|Inter-regional project for participatory upland conservation and development - NEPAL - Strengthening the participatory process through community-based evaluation and re-planning workshops (1996)|
|2. Workshop design and preparation|
Following these preliminary meetings, the International Consultant in M&E and Participatory Methods, and the National Consultants in Participatory Methods and Capacity Building joined in Base Camp to prepare the exercises to be carried out during the workshop, and the overall time table of the event.
Following a preliminary review of PRA techniques so far used by PUCD staff, New Era participatory evaluation background and similar experiences carried out by PUCD sister project in other countries, three exercises were eventually selected for implementation:
* a participatory impact mapping exercise aimed at facilitating (i) the identification of actual or expected changes in living conditions (and/or natural resource management) related to the implementation of CAP activities; and (ii) a visual assessment of their distribution throughout the community territory and population (made possible by plotting identified "impacts" on the community map -prepared during 1995 PRA; see Box 1, for further operational details);
* a series of on-the-spot visits to completed or on-going physical works, aimed at facilitating an analysis of strengths and weaknesses in implementation and opportunities for future improvement4, based on direct observation of positive and negative aspects of the work done and/or on recall of factors which affected the implementation process (see Box 2);
* a participatory planning exercise, based on an improved participatory planning matrix. Main improvements felt as necessary in the organisation of the matrix included: i) a column for definition of the "what for?" of each activity (i.e., of its potential impacts and effects); and (ii) the merging in one single field of the "support from the project" and "support from other institutions" columns, aimed at decreasing the project mandate bias, observed in 1996 CAP (see Box 3).
4 Even though usually foreseen by the SWOT/SWOL technique, the identification of negative factors unlikely to be overcome in the future (threats or limitations) was not included during initial PRA. In order to limit as much as possible potentially confusing changes in the application of this technique, decision was made to stick on previous and already consolidated practice. Therefore this exercise will be hereinater referred as SWO (strengths, weaknesses and opportunities analysis).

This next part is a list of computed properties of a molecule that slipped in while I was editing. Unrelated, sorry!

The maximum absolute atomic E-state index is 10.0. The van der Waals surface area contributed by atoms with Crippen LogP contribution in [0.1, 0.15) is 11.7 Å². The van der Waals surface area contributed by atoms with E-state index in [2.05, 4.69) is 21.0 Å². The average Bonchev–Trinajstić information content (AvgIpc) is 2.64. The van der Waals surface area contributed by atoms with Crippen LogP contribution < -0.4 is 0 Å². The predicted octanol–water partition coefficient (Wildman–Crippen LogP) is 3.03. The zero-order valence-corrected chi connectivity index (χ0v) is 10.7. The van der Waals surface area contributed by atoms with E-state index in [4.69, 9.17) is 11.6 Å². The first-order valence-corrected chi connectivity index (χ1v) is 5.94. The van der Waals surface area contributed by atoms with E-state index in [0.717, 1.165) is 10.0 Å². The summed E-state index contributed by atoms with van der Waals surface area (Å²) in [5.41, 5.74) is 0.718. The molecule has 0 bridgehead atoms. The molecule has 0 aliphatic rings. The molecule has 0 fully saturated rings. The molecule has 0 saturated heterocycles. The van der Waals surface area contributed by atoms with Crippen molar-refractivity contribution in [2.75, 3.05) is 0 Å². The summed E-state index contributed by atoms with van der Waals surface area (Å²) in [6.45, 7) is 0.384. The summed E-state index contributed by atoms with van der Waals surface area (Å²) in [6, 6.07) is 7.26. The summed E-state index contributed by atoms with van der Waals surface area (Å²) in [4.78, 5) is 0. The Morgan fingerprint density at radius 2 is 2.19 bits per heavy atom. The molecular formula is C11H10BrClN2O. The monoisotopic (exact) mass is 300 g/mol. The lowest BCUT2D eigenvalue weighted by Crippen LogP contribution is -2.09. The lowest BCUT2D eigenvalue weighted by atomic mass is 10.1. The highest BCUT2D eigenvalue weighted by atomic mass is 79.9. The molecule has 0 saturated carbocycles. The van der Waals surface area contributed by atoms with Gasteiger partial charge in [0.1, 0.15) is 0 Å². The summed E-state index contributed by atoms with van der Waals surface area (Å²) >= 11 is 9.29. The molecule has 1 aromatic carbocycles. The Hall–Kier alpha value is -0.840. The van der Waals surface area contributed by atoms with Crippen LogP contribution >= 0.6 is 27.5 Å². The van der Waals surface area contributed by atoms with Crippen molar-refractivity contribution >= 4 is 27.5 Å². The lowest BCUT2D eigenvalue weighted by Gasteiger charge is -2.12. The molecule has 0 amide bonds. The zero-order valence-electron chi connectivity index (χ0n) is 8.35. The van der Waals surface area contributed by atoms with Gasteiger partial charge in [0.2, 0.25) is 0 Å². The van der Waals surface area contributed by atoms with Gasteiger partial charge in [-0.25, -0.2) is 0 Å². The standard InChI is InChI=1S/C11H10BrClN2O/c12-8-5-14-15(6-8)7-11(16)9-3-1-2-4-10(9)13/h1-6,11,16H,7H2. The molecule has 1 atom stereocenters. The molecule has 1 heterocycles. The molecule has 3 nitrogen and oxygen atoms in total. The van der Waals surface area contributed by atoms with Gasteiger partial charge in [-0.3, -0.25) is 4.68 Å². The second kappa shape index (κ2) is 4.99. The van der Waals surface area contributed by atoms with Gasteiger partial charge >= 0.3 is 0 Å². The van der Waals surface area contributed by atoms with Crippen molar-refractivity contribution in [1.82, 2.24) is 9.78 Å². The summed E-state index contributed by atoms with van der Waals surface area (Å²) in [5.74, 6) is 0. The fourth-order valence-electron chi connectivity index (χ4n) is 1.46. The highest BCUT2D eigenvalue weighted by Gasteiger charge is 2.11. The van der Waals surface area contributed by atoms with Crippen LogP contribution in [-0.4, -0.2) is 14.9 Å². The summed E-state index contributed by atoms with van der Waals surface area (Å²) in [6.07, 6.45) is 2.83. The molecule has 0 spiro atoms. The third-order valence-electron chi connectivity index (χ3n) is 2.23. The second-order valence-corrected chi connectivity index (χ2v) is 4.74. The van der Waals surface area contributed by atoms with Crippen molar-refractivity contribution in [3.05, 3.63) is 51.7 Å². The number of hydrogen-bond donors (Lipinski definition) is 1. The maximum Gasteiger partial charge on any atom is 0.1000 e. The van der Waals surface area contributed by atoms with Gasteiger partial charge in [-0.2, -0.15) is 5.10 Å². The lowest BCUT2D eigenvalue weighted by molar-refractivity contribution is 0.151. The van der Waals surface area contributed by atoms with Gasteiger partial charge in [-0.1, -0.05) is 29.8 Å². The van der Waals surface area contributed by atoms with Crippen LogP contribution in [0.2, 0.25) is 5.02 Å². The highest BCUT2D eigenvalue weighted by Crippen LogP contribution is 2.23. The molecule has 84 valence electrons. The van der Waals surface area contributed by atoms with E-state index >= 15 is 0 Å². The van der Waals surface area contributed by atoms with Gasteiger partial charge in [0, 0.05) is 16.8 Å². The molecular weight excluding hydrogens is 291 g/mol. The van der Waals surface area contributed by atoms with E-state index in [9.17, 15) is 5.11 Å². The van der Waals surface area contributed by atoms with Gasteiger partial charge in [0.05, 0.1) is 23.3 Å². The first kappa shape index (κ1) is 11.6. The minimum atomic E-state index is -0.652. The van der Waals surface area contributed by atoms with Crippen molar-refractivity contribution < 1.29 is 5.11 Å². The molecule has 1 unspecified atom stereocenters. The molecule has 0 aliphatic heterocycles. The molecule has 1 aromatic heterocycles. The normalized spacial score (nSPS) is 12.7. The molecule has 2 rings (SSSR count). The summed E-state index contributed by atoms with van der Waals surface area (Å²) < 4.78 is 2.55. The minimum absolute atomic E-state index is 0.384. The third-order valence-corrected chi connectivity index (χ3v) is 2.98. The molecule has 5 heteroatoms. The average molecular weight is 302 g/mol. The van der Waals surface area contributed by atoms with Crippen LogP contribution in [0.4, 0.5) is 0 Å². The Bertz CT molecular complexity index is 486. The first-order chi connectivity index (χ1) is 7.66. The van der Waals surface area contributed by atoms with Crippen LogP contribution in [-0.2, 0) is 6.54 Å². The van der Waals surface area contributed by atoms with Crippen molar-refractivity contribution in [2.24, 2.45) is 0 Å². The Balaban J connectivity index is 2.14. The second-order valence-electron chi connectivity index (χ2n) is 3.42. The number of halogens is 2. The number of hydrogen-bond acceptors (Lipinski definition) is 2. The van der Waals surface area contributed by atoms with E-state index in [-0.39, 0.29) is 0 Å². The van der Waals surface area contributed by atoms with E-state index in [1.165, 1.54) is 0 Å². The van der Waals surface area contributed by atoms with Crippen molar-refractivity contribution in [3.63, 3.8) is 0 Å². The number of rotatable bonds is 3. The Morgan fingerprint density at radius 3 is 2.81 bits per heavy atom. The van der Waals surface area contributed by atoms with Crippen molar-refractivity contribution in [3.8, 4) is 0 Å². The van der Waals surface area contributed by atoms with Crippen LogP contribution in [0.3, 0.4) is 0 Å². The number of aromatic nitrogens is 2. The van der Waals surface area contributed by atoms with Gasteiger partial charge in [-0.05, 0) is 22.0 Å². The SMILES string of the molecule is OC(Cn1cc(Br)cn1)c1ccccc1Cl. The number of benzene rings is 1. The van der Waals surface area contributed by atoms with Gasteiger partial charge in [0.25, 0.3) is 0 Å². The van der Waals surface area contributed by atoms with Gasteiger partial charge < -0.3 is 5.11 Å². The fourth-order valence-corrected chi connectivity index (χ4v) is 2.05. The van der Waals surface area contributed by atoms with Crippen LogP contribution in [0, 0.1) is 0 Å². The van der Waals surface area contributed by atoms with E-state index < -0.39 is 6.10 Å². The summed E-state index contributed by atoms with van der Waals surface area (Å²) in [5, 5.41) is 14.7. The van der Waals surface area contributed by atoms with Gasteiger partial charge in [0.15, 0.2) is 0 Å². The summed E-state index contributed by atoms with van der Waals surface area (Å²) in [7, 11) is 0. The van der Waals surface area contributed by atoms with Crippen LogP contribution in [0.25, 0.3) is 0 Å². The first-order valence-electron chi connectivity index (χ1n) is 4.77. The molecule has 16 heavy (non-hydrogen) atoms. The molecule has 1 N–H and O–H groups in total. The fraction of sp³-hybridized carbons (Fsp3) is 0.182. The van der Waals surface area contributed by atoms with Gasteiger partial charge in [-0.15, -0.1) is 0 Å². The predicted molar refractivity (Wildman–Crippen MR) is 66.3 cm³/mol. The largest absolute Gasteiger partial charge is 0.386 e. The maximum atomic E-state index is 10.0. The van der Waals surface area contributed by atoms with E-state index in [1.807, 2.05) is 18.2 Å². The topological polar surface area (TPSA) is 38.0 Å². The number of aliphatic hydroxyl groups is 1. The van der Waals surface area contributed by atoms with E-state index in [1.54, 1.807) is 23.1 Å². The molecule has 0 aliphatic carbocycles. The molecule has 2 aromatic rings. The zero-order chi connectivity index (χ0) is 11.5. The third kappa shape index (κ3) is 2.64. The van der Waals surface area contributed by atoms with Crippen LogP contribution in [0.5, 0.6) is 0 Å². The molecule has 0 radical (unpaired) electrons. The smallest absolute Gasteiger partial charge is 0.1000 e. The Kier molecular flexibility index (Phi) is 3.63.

Moreover, the following of general organisational and methodological orientations for workshop implementation were agreed upon by consultants:
* Due to the relatively high number of participants, the workshop should include both small group-work activities (aimed at facilitating active participation also of less talkative persons) and plenary sessions (allowing for exchange among groups and further discussion). A member of the workshop team, trained in the technicalities of the different exercises should support each working group as facilitator; the National Consultants in Participatory Methods and Capacity Building should act as coordinators and moderators of the plenary sessions.
* Evaluation exercises should be carried out by members of the user groups who took direct responsibility for the implementation of the activity under consideration, with eventual non participants basically acting as external (though, not silent) observers. In order to ensure process homogeneity among working groups, these exercises will be methodologically facilitated by workshop team members. However, maximum care should be taken by the facilitator to not orient, nor influence the content of participants judgements with his own (or project) opinions.
* Similarly, re-planning exercise should be carried out by user groups which will take care of implementation. As a consequence the overall final CAP would be the sum of user-groups plan, eventually adjusted on the basis of suggestions and amendments forwarded during the subsequent plenary session. Participatory planning exercise should be kept completely open-ended, i.e. based on felt needs of the concerned user group members and not limited, nor biased, by project mandate. Nevertheless, it was agreed that during this exercise the facilitators should play a more active role than in evaluation. This should include probing the potential feasibility of participants proposals, and support in identifying the more appropriate source of external assistance (i.e., the relevant line-agency or NGO).
To visually summarise some of these ideas, the "workshop trail" - a schematic representation of the workshop process to be presented during the introductory plenary session - was prepared (see Box 4). Furthermore, facilitator guidelines and training examples (in Nepali) were prepared for each one of the above mentioned exercises.